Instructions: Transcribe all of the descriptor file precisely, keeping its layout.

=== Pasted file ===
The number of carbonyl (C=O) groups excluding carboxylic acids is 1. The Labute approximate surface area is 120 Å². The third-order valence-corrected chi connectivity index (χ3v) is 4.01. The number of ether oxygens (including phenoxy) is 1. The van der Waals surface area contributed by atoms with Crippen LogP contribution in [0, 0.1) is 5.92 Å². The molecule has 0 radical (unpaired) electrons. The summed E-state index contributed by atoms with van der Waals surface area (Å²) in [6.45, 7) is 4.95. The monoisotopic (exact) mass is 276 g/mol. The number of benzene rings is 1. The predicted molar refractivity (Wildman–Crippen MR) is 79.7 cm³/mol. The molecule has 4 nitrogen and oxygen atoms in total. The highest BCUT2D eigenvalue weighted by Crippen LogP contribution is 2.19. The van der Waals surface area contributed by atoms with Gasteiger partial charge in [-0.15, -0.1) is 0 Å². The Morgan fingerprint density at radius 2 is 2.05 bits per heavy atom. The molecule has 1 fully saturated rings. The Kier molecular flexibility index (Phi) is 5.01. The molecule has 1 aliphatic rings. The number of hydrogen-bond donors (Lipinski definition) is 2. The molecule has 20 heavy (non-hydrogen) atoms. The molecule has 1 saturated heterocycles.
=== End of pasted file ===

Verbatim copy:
The number of carbonyl (C=O) groups excluding carboxylic acids is 1. The Labute approximate surface area is 120 Å². The third-order valence-corrected chi connectivity index (χ3v) is 4.01. The number of ether oxygens (including phenoxy) is 1. The van der Waals surface area contributed by atoms with Crippen LogP contribution in [0, 0.1) is 5.92 Å². The molecule has 0 radical (unpaired) electrons. The summed E-state index contributed by atoms with van der Waals surface area (Å²) in [6.45, 7) is 4.95. The monoisotopic (exact) mass is 276 g/mol. The number of benzene rings is 1. The predicted molar refractivity (Wildman–Crippen MR) is 79.7 cm³/mol. The molecule has 4 nitrogen and oxygen atoms in total. The highest BCUT2D eigenvalue weighted by Crippen LogP contribution is 2.19. The van der Waals surface area contributed by atoms with Gasteiger partial charge in [-0.15, -0.1) is 0 Å². The Morgan fingerprint density at radius 2 is 2.05 bits per heavy atom. The molecule has 1 fully saturated rings. The Kier molecular flexibility index (Phi) is 5.01. The molecule has 1 aliphatic rings. The number of hydrogen-bond donors (Lipinski definition) is 2. The molecule has 20 heavy (non-hydrogen) atoms. The molecule has 1 saturated heterocycles.